How can we make mobile phone calls more polite?
The blurring of the digital and the physical can be observed not only in interacting with content – it is also visible when it comes to interacting with other people through digital channels. Here, these channels may interfere with the ways we normally communicate, and thereby result in impoliteness.
A particular social problem of mobile phones is the issue of incoming calls in busy situations. Even though users are able to tell who is calling, they generally do now know whether the matter at hand is important or not. Similarly, users may find it inappropriate to call just for a chat, as they are unable to express that their call is not important.
Users often find themselves in a conflict when noticing an incoming call – should they interrupt what they are doing, and take the call? Or should the reject the call? The latter is often considered impolite, given the fact that the caller not even had a chance to express what the call is about.
To overcome this issue, we have built a prototype that employs a pressure-sensitive dial button. A more important call can be placed by pressing the button stronger, while also gentle calls can be placed – by pressing the dial button only gently. The prototype also has a filter, allowing to change vibration, ringing and also voicemail behaviour depending on the urgency of the incoming call.
How can we make phone calls more emotional?
Giving users a feeling for digital content in their device shows that there is great potential in making the digital physical. But in mobile phones, the even more relevant field of research could be another one: giving two users a feeling for each other.
In their current form, mobile phones are well-suited for one of the major reasons of telecommunication: to exchange information. For the other major reason of telecommunication – the whish for nearness – speech, video and text might be not all we can do: sometimes, we just want to be in touch. We developed a series of prototypes that explore this field.
The first prototype, the ‘grasping mobile’, telecommunicates pressure and potentially allows for an experience of holding hands over a distance. It is equipped with a strap on its backside, into which the user’s hand is placed. The pressure exerted by the telecommunication partner’s hand on their phone is then telecommunicated through a motor that pulls the strap tighter, and vice versa.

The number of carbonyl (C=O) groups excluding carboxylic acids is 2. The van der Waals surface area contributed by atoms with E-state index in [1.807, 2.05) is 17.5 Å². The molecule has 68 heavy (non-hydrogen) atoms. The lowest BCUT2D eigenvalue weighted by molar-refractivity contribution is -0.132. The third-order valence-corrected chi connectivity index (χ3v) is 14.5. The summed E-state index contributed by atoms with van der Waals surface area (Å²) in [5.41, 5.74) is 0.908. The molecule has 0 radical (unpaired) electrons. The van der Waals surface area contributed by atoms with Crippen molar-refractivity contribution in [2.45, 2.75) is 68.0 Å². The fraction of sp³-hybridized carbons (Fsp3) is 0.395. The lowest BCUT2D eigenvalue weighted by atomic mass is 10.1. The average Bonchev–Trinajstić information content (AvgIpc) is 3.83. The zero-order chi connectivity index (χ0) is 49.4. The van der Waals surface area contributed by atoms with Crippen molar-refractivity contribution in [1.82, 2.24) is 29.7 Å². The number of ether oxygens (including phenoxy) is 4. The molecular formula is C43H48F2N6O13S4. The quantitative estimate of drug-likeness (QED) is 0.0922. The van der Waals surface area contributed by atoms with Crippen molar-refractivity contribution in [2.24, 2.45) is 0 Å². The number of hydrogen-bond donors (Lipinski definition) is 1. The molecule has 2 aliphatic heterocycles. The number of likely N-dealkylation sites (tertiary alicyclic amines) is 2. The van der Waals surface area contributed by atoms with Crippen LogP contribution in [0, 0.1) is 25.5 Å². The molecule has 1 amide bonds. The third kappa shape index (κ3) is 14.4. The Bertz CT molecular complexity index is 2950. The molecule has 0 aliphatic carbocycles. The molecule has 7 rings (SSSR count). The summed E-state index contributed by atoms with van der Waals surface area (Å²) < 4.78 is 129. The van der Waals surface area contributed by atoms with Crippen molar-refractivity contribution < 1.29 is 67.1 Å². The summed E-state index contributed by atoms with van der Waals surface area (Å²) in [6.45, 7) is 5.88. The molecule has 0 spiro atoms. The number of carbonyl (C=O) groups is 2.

The second prototype, the ‘kissing phone’ telecommunicates moisture. While there are many people one may not want any kind of ‘moisture-enabled telecommunication’ with, there may be some exceptions worthwhile exploring. The technology used in the prototype is a semi-permeable membrane that lets liquids out, but not in, and a motorized sponge that is wettened and pressed against the membrane.
The third prototype, the ‘whispering phone’, telecommunicates airstream. In normal speech, airstream is generally involved, but only felt in close-by conversations, like whispering or sighing. The prototype involves a set o air jets on the phone’s surface, allowing for different styles of airstreams.
These prototypes render a certain future vision of telecommunication tangible – and in doing so, they provoke questions: how much nearness do we want? What kinds of privacy protection will we find ourselves needing in the future? They also demonstrate the value of prototyping – in making a future vision experienceable today they provide concreteness to an otherwisely abstract thought, and thereby allow for discussion.
A new world of interactions
The works described here are only a small section of the current developments in interaction design. What is obvious, though, is that the new omnipresence of computation brings along a whole new world of interactivity. The ways in which we manipulate and experience the digital have undergone radical changes in the last decades, and it will be exciting to see how these ways will change in the future. In the end, it’s probably not humans that should get more technical.
It’s technology that should get more human.
Fabian Hemmert will be one of the keynote speakers at Interaction 12. It is the fifth annual conference hosted by the Interaction Design Association (IxDA). Each year, IxDA aims to gather the interaction design community to connect, educate, and inspire each other. This year it is held in Dublin, Ireland.